A case study from the Greek banking sector: DISCUSSION AND IMPLICATIONS

The present case study provides new evidence regarding the organisational setting that enhances the successful development of new services in innovative financial institutions aiming at leading positions in the market.

By studying the initial stages of new service development in the case of a particular leading Greek bank, the present study identified a new way of developing new services in contrast with the conventional theory on new service development. Its fundamental components are presented in Table 3. This ‘new way’ requires an organisational structure that is based on the product management system instead of the traditional functional structure that the existing literature suggests. The bank is divided into different business units, whose main responsibilities are the development of new services and the management of the existing range of services. It is a completely decentralised procedure, where these business units take the fundamental decisions concerning the actual development of a new service.

The role of the top management is to allocate adequate financial resources and take all the final decisions that are related to the extent that each new service is consistent with the bank’s overall strategic goals and objectives. The functional departments of the bank have a supporting role in the initial stages, without having the authority to take any decisions nor increased responsibilities and tasks in the implementation stages. The whole effort demands more formalised structure of activities in the initial stages than the later ones, while despite the short period in which each new service is developed, none of the initial stages is omitted. However, due to the uncertainty and competitive pressures of the market most of these stages are executed in parallel.

Table 3 Developing new financial products and services: New vs. traditional way

The new way The
traditional way

The organisational structure based on the product

The organisational structure based on the
functional

management system

system

Each business unit is almost exclusively

Cross-functional
collaboration

responsible for the development of new
services

(especially in the initial stages)

Limited role of the other departments (including

Increased role of the other departments (especially
the

the marketing department)

marketing department)

Limited role of the top management
(decentralised

Increased role of the top management
(centralised

responsibilities)

responsibilities)

More formalised structure of activities in
the initial

More formalised structure of activities in
the later

stages than the late ones

stages than the initial ones

Although it is contrary to what is suggested in the literature, the work model presented in this paper has been tremendously successful in the case of the bank under study. The proof of this is the fact that the bank has a strong innovative profile and increasing product performance records (ie it possesses a leading market position with a market share of more than 20 per cent in most of its products) in the highly competitive Greek financial market. These were among the main reasons why the particular bank was voted ‘Bank of the year’ for Greece by the internationally acknowledged monthly business magazine The Banker, a member of the Financial Times international publishing group.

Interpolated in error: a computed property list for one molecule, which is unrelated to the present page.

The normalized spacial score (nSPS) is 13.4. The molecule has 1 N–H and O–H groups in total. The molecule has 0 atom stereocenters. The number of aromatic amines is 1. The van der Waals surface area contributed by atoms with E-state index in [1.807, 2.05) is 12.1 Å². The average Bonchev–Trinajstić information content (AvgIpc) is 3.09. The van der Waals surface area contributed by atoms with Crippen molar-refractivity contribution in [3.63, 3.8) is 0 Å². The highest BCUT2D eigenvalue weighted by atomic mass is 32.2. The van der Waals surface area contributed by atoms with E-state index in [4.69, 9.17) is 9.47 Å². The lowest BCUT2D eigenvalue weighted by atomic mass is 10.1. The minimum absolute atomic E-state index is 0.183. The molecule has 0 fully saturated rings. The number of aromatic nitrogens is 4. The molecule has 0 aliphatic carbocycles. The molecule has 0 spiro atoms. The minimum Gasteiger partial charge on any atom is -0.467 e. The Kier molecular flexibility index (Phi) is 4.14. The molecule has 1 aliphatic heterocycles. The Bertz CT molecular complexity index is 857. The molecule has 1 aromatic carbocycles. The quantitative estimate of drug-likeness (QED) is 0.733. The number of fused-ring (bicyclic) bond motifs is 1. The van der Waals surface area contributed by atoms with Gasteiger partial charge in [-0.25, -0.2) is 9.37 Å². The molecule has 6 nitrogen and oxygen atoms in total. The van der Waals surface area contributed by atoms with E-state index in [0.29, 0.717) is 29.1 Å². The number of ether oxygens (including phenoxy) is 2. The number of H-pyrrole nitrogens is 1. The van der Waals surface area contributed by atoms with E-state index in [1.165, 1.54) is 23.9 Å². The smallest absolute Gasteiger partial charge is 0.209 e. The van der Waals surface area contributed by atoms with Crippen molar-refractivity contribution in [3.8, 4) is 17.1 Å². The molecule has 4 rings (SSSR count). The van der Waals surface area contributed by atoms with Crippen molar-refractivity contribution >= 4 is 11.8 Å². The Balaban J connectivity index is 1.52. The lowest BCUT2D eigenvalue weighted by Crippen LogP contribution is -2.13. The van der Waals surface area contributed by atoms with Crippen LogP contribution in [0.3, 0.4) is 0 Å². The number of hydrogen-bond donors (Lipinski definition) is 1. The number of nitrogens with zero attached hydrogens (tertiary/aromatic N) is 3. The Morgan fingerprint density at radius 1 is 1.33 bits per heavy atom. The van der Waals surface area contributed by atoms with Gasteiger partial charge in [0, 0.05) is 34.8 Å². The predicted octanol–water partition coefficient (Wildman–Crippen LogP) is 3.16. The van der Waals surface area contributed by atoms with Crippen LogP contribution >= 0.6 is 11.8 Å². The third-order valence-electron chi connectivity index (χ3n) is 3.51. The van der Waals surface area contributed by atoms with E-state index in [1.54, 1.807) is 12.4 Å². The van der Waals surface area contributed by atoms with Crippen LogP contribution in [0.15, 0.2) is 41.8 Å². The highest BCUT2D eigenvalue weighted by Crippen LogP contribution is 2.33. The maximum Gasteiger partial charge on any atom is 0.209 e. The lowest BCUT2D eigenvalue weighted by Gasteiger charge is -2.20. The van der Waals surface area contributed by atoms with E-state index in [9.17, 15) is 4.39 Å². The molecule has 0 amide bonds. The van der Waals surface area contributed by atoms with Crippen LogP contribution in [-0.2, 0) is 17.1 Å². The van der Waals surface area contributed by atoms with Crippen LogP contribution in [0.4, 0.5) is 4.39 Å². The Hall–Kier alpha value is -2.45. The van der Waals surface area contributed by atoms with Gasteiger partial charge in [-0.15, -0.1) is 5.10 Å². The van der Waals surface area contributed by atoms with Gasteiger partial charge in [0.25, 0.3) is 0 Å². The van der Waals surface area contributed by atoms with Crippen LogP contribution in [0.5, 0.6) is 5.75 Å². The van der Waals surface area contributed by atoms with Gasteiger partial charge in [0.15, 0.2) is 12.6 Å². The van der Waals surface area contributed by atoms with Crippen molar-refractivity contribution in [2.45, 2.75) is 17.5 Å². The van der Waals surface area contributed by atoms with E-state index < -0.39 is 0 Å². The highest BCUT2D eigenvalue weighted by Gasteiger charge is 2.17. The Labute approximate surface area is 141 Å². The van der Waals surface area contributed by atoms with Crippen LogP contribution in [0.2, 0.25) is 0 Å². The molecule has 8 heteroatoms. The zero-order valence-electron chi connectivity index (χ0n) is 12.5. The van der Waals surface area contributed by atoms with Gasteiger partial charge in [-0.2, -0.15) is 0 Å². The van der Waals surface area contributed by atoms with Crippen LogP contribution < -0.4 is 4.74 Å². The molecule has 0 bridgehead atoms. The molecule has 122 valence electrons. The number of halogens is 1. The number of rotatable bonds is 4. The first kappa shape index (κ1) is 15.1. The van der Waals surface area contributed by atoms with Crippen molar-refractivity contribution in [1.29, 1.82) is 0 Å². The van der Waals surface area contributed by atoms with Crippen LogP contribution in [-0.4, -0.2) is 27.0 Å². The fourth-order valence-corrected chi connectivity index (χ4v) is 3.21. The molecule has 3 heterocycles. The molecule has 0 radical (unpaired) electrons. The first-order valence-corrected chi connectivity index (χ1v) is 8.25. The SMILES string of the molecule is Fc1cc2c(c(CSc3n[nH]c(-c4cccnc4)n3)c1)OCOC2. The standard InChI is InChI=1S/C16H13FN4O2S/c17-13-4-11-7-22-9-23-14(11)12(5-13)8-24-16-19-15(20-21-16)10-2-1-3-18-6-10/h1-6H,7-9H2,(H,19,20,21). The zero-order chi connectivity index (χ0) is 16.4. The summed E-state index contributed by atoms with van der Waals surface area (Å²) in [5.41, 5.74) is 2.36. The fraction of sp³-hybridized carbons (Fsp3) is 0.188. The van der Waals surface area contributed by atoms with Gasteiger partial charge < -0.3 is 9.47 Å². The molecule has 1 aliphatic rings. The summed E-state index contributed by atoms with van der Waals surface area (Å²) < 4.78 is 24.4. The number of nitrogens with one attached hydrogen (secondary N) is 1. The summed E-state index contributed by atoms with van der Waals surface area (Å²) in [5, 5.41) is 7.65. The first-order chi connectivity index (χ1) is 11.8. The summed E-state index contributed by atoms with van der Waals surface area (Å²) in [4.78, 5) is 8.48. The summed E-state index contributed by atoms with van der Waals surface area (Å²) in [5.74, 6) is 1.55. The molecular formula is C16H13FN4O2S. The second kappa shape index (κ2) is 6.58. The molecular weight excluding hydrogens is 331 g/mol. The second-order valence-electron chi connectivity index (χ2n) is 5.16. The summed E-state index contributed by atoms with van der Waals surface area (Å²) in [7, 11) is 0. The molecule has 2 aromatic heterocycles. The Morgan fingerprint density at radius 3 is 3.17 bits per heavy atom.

In this respect, financial institutions that manage their offerings in markets with similar competitive conditions should start rethinking whether the way their new service development efforts are structured is the most appropriate one. The second decisive step is to accommodate their work model to their competitive strategy in the most efficient and effective way. It seems that financial companies that aim at leading positions should shift their NSD structures towards decentralisation and formalisation during the initial stages of their NSD efforts.

However, some of these findings need to be treated with caution. In particular, the rapid changes that have occurred within the Greek banking sector over the last decade have led banks to develop services that combine more than one characteristic for their customers (ie a combination of a savings account and a mutual fund). Nevertheless, the development of such services may require a more collaborative effort between the different business units within the bank than the current single-functional one. Furthermore, despite the limited responsibilities and authority of the marketing department, an increased role of this department in the initial stages of the new service development process might improve the whole procedure in terms of creativity and innovativeness.